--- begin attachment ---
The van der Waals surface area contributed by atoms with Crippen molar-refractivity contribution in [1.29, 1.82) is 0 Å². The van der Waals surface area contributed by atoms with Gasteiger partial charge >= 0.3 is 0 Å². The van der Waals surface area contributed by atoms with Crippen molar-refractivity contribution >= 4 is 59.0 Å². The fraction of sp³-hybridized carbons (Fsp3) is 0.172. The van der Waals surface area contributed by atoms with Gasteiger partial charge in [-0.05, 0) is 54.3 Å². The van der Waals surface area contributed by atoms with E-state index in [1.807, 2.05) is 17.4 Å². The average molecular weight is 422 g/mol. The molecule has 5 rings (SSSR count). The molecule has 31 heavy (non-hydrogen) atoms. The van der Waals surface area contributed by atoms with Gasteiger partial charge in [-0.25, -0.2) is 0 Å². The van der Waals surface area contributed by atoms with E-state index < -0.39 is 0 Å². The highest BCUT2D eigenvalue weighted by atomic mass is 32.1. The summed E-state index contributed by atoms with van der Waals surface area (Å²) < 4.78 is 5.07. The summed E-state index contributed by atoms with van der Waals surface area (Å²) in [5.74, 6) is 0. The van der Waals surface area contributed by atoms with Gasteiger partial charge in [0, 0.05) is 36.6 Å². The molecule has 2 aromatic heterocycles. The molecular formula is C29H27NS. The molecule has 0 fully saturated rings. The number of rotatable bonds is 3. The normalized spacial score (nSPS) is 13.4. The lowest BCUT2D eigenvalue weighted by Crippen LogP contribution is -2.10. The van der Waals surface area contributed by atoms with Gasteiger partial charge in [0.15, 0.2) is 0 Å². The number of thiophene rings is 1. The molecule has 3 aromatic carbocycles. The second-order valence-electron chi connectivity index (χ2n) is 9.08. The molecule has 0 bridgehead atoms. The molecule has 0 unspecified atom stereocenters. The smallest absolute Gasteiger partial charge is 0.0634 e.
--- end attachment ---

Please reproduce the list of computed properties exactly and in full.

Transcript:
The van der Waals surface area contributed by atoms with Crippen molar-refractivity contribution in [1.29, 1.82) is 0 Å². The van der Waals surface area contributed by atoms with Gasteiger partial charge >= 0.3 is 0 Å². The van der Waals surface area contributed by atoms with Crippen molar-refractivity contribution >= 4 is 59.0 Å². The fraction of sp³-hybridized carbons (Fsp3) is 0.172. The van der Waals surface area contributed by atoms with Gasteiger partial charge in [-0.05, 0) is 54.3 Å². The van der Waals surface area contributed by atoms with E-state index in [1.807, 2.05) is 17.4 Å². The average molecular weight is 422 g/mol. The molecule has 5 rings (SSSR count). The molecule has 31 heavy (non-hydrogen) atoms. The van der Waals surface area contributed by atoms with Gasteiger partial charge in [-0.25, -0.2) is 0 Å². The van der Waals surface area contributed by atoms with E-state index < -0.39 is 0 Å². The highest BCUT2D eigenvalue weighted by atomic mass is 32.1. The summed E-state index contributed by atoms with van der Waals surface area (Å²) < 4.78 is 5.07. The summed E-state index contributed by atoms with van der Waals surface area (Å²) in [5.74, 6) is 0. The van der Waals surface area contributed by atoms with Gasteiger partial charge in [0, 0.05) is 36.6 Å². The molecule has 2 aromatic heterocycles. The molecular formula is C29H27NS. The molecule has 0 fully saturated rings. The number of rotatable bonds is 3. The normalized spacial score (nSPS) is 13.4. The lowest BCUT2D eigenvalue weighted by Crippen LogP contribution is -2.10. The van der Waals surface area contributed by atoms with Gasteiger partial charge in [0.15, 0.2) is 0 Å². The number of thiophene rings is 1. The molecule has 3 aromatic carbocycles. The second-order valence-electron chi connectivity index (χ2n) is 9.08. The molecule has 0 bridgehead atoms. The molecule has 0 unspecified atom stereocenters. The smallest absolute Gasteiger partial charge is 0.0634 e.